Promotion failures (GC issues)


(nicolas.long) #1

Hey all,

we regularly (several times a week) get longish GCs (20s or more) due to
promotion failures.

From what I understand this type of major GC is caused by fragmentation of
the heap.

So I'm wondering:

  1. What is all the stuff ES puts into the heap that ends up in the Old Gen?
  2. Are there any recommended strategies for dealing with this specific kind
    of problem.

For example, would allowing more filter caching help or cause even more
problems? And so on.

To give a little more info on our usage, we're read heavy, nearly entirely
filter operations. Our heap is at ~10g. nearly all of which is used by the
Old Gen (until a major GC runs).

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(Jörg Prante) #2

Maybe it's the field cache that moves to old gen, when using facets.

I am tackling this challenge by a combination of several strategies

  • tuning index.indices.fielddata.cache.size

  • working around the issue by increasing node transport and ping timeout
    from 5s to something high like 30s (so GCs are allowed to run 20s without
    node disconnects)

  • reducing number of shards per node (this just means to reduce the number
    of docs / index size / filter cache per node somehow), simplest method is
    adding nodes

  • using heap sizes as small as possible - in my use case 6G are sufficient

  • not sure if you want to go the path on the bleeding edge, but using Java
    8 and G1GC with XX:MaxGCPauseMillis of ~100-1000ms helps me. CPU load is a
    bit higher with G1GC, but since I have 32 cores on a node, it does not
    matter that much.

  • otherwise, there are lots of CMS GC tuning options (needs deep GC
    analysis)

Jörg

On Mon, Feb 17, 2014 at 4:34 PM, Nic Long nicolas.long@guardian.co.ukwrote:

Hey all,

we regularly (several times a week) get longish GCs (20s or more) due to
promotion failures.

From what I understand this type of major GC is caused by fragmentation of
the heap.

So I'm wondering:

  1. What is all the stuff ES puts into the heap that ends up in the Old Gen?
  2. Are there any recommended strategies for dealing with this specific
    kind of problem.

For example, would allowing more filter caching help or cause even more
problems? And so on.

To give a little more info on our usage, we're read heavy, nearly entirely
filter operations. Our heap is at ~10g. nearly all of which is used by the
Old Gen (until a major GC runs).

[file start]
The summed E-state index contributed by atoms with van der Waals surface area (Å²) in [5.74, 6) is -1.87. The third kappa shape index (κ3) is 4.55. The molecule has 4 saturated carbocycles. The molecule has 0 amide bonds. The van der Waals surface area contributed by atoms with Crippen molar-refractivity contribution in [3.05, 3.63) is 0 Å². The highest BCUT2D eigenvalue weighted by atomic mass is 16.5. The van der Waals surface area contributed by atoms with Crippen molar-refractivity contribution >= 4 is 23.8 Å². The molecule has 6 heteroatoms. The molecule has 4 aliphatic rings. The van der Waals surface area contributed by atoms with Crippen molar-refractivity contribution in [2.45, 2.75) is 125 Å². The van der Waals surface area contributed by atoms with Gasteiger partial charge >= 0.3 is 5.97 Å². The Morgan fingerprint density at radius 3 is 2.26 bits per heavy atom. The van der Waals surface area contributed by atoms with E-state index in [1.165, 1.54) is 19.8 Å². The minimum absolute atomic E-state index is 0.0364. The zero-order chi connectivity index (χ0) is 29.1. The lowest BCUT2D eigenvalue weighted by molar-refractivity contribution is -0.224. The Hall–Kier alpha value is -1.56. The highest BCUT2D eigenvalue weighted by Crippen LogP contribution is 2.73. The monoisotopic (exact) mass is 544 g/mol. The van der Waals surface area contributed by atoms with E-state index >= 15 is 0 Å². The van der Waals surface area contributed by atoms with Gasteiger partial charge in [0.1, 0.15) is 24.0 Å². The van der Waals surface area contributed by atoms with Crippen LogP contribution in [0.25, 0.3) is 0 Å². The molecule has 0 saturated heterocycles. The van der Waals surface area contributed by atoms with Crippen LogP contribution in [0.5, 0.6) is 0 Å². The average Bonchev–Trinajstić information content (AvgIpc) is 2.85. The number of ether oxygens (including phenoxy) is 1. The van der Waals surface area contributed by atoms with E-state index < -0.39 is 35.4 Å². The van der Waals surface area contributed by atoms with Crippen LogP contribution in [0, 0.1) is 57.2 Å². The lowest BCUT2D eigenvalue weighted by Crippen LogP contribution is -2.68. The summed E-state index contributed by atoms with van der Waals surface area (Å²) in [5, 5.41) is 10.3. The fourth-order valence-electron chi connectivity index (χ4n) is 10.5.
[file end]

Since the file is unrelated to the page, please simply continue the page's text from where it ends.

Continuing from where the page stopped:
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(nicolas.long) #3

Hey Jörg,

thanks for the detailed reply.

We don't really run facets and our field data cache size is very small.
Increasing the node transport and ping timeouts is definitely something
we'll consider. Reducing the number of shards per node is also something to
consider, but am reluctant to add more nodes at the moment (already
spending lots of cash).

I think a deep dive into GC tuning is possibly called for, and we've done
some of that already.

Java 8 with G1GC is an interesting suggestion too!

Thanks again,

Nic

On Monday, 17 February 2014 20:50:30 UTC, Jörg Prante wrote:

Maybe it's the field cache that moves to old gen, when using facets.

I am tackling this challenge by a combination of several strategies

  • tuning index.indices.fielddata.cache.size

  • working around the issue by increasing node transport and ping timeout
    from 5s to something high like 30s (so GCs are allowed to run 20s without
    node disconnects)

  • reducing number of shards per node (this just means to reduce the number
    of docs / index size / filter cache per node somehow), simplest method is
    adding nodes

  • using heap sizes as small as possible - in my use case 6G are sufficient

  • not sure if you want to go the path on the bleeding edge, but using Java
    8 and G1GC with XX:MaxGCPauseMillis of ~100-1000ms helps me. CPU load is a
    bit higher with G1GC, but since I have 32 cores on a node, it does not
    matter that much.

  • otherwise, there are lots of CMS GC tuning options (needs deep GC
    analysis)

Jörg

On Mon, Feb 17, 2014 at 4:34 PM, Nic Long <nicola...@guardian.co.uk<javascript:>

wrote:

Hey all,

we regularly (several times a week) get longish GCs (20s or more) due to
promotion failures.

From what I understand this type of major GC is caused by fragmentation
of the heap.

So I'm wondering:

  1. What is all the stuff ES puts into the heap that ends up in the Old
    Gen?
  2. Are there any recommended strategies for dealing with this specific
    kind of problem.

For example, would allowing more filter caching help or cause even more
problems? And so on.

To give a little more info on our usage, we're read heavy, nearly
entirely filter operations. Our heap is at ~10g. nearly all of which is
used by the Old Gen (until a major GC runs).

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(system) #4